Your co-operation in hearing your child’s reading is essential to their progress in this area. Your role is to focus on sharing the story in a quiet place, having as much fun as possible. While the Oxford Reading Tree scheme will be continued this year the children I will be putting a big emphasis on encouraging them to read a wider range of material.
The ORT has 12 stages in all and it’s good for you to be aware that there are stories which are not on the main “trunk” of the tree, which include robins, jackdaws and treetops. These books provide extra reading practise at different stages.
I ask them to record both the names of the ORT books and also any other book they are reading in their Reading Diary. We have a good class library but I would encourage you to use your own local library too.
The Oxford Reading Tree guidelines do not recommend racing from one book to the next. This interferes with the core objectives of increasing comprehension and building on higher order thinking skills, such as making a judgement or analysing a character.
I have decided to continue the system that Marguerite Ryan used last year where various parents from the class kindly give of their time to listen to reading, in the mornings, and chat about the books. Keep an eye on the class door where there is a timetable on which you can slot your name in if available.
Writing, both clearly and expressively for different audiences and purposes and in a variety of different genres will be continue in 2nd class and good penmanship will be encouraged also.
In Gaeilge we will work on both oral and aural lessons, continuing to use the communicative approach. The text book, Bua na Cainte, is both child friendly and engaging. The series also has an interactive element which is useful to help reinforce words and phrases we’ve learned. We also use Irish informally throughout the day in school. For eg I ask them “Cé atá as láthair inniu?” instead of “who is absent today?” and they reply in Irish. In 2nd class we will be moving on to formal reading and writing in Irish and this will eventually become part of their weekly homework. They are already taking to it really well and quite serious about it!
We will be focussing on several world faiths in Core Curriculum, including Judaism and the Bahai faith while continuing to explore the themes of Myself and Others, the Environment, as well as Development Education where we hope to look at how other children of their own age and live around the world.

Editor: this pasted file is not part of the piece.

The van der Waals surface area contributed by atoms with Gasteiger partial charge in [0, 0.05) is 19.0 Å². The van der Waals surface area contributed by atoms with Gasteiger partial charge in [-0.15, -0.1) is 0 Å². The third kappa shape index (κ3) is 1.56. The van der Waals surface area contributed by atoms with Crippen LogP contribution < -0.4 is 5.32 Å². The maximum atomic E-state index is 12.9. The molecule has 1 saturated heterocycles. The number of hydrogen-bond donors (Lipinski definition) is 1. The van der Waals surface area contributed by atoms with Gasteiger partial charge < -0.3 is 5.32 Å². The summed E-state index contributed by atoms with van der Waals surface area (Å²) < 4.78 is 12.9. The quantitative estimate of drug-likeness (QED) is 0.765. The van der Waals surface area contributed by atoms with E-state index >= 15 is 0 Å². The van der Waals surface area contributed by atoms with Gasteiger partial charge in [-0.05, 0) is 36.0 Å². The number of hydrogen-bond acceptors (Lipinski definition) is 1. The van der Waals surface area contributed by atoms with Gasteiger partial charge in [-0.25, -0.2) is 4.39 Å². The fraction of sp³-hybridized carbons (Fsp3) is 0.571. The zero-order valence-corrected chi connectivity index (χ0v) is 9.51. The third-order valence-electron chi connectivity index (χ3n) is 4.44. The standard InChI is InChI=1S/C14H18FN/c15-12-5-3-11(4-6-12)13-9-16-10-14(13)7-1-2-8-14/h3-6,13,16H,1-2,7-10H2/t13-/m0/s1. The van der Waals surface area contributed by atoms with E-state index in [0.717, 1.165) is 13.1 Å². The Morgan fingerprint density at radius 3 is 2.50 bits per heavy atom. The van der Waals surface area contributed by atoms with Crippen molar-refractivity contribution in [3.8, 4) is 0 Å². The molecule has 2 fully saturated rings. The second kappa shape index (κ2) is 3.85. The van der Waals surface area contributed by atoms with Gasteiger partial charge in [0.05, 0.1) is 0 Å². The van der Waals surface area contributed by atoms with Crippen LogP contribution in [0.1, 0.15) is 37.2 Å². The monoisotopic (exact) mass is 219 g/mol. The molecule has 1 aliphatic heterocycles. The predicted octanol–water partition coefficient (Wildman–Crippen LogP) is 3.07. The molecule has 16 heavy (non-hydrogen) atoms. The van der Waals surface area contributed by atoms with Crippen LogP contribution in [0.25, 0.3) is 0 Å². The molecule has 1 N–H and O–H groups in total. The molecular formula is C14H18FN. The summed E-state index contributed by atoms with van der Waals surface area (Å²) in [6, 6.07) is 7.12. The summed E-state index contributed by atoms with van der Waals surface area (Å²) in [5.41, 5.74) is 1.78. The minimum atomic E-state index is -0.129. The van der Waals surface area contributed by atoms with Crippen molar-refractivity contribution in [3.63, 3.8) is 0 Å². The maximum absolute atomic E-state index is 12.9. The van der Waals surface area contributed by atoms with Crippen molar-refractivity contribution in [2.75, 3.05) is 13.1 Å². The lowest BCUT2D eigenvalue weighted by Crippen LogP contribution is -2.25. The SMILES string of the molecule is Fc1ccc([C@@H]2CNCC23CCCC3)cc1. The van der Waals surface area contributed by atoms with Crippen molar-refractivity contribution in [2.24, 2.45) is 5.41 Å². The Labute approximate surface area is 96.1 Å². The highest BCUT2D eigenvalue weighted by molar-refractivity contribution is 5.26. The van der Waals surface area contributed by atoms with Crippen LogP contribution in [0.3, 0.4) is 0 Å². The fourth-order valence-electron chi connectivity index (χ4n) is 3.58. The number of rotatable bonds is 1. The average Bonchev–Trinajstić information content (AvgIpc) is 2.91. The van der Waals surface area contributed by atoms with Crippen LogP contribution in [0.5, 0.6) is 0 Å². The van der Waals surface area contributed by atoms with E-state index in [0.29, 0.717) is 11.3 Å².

The SPHE programme includes looking at self-identity, how to take care of our bodies, our local and school communities and the important topic of decision making, to name a few areas.
We will continue the practice of Mindfulness which was started in RMDS about 4 years ago. The aim with this practice is that it will help the children in their ability to focus and pay attention as well as being an enjoyable intermission to our busy daily schedule. So we all benefit from it and enjoy the time!
Drama is a subject area which is easily integrated into other subject areas and we do so on a daily basis, whether it be with an Irish story or a story from the past. But we also have a formal drama lesson which takes place here in the seomra spraoi.
The Music programme will cover the strand units of listening and responding to music, performance, whether it be singing or playing the ocarina, and also composing, where they will be given a chance to improvise and create rhythms and simple tunes, perhaps to accompany a story or poem.
In the area of theVisual Arts I plan to give the class opportunities to express themselves through drawing, painting, modelling with clay, construction as well as giving them the chance to look at and respond to each others art and that of famous artists.
The concept of Forest Schools was piloted in 2nd class years ago and was very successful in terms of outcomes for the children. Our class will start learning in an outdoor setting in January which will be a once a week activity. It will be led by our qualified Forest school leader, Caroline Carroll. They will be going to the Iveagh Gardens and the children will walk there and back.
A meeting will be arranged where we will give you much more detail, in early January. It’s something that the class can really look forward to in the New Year.
A final word about Assessment. This happens on an on-going basis in class, both formally and informally. We do have spelling and tables tests each Friday and regular Maths assessments to see if they have grasped a new concept. I will send these home in the folders, to be looked at and signed by you. And then the more formal Drumcondra tests which will take place in May 2015, assessing the areas of reading and maths.
To finish I would like to say how much I’m looking forward to the year ahead and you can rest assured that I will do my utmost to make second class a happy and positive experience for your children!
Thanks for all your support so far!